When I was a teenager, I came across a book in the school library titled Remember Expo by journalist Robert Fulford. It was a mainly pictorial record of Montreal’s Expo 67, arguably the most successful World’s Fair ever held. Though I wasn’t alive during Expo, the pictures in the book seemed somehow familiar to me. (Maybe a past life thing?) As much as I wanted to find out more about Expo, this was long before the Web, so all I had was that one book, a few sparse encyclopedia articles, and my imagination. Sometimes I’d catch glimpses of the Expo site on TV—almost always in passing, such as during the Formula One race that takes place on Île Notre-Dame. The cars would pass the former France and Quebec pavilions (now the Montreal Casino), and at one point, you could see the U.S. pavilion (now the Biosphere) in the background.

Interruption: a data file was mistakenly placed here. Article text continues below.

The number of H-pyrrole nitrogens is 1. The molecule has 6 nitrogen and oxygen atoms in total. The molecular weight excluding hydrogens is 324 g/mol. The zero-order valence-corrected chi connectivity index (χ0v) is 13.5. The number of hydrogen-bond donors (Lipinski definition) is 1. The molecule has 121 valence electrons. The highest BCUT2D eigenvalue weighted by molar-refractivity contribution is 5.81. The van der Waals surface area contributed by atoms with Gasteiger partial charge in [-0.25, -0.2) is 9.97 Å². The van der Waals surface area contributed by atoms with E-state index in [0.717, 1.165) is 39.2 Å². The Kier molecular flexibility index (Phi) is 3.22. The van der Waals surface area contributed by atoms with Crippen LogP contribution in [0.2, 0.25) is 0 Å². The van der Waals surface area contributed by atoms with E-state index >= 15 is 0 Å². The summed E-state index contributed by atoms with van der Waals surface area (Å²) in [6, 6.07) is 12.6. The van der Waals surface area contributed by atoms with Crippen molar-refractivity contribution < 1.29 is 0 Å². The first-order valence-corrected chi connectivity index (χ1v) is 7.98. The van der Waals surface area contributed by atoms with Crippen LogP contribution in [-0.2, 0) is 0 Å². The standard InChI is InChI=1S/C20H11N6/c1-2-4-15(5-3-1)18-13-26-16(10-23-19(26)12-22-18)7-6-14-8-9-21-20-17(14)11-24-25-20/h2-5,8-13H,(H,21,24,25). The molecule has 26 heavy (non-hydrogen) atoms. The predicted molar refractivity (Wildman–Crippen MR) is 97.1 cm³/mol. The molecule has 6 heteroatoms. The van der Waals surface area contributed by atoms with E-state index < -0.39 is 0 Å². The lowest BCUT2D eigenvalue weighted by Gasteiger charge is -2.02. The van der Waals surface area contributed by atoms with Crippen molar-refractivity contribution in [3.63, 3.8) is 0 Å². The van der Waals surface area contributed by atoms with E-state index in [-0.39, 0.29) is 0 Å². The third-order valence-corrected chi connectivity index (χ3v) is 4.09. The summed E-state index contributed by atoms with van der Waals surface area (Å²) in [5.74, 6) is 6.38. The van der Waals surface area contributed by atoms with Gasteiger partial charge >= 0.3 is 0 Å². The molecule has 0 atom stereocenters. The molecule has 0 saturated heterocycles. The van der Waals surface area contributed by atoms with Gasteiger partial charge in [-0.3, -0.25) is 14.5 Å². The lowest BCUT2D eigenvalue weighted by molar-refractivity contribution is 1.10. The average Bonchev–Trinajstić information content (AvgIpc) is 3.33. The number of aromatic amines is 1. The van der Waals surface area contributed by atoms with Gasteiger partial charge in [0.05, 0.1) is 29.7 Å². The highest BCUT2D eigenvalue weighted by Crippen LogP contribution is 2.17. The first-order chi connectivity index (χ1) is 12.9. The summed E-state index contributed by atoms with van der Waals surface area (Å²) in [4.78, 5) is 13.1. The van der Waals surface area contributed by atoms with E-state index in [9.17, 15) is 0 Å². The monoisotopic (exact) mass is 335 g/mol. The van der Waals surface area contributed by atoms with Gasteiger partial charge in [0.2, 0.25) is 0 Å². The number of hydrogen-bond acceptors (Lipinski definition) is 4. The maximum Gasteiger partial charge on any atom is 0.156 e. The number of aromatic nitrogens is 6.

When I moved to Montreal in 1992, the site was no longer remotely the way it was during Expo and Man and His World, the subsequent exhibition that lumbered on for at least a decade or so. Still, I’d enjoy taking the metro to Île Sainte-Hélène just to walk around what is now mainly a park, and think, This is where it all happened! And you can still ride one of the original Minirail lines at the La Ronde amusement park.
Well, it turns out there’s a fellow named Jason who’s really into Expo. What strikes me about him is that unlike others who have put up Expo nostalgia sites—mainly people who actually went to Expo—Jason, like me, is far too young to have attended, and yet has a delightful fascination with the fair and the exciting era in Montreal that surrounded it all. He’s also way into retro stuff. His blog is called Expo Lounge, and I highly recommend checking it out.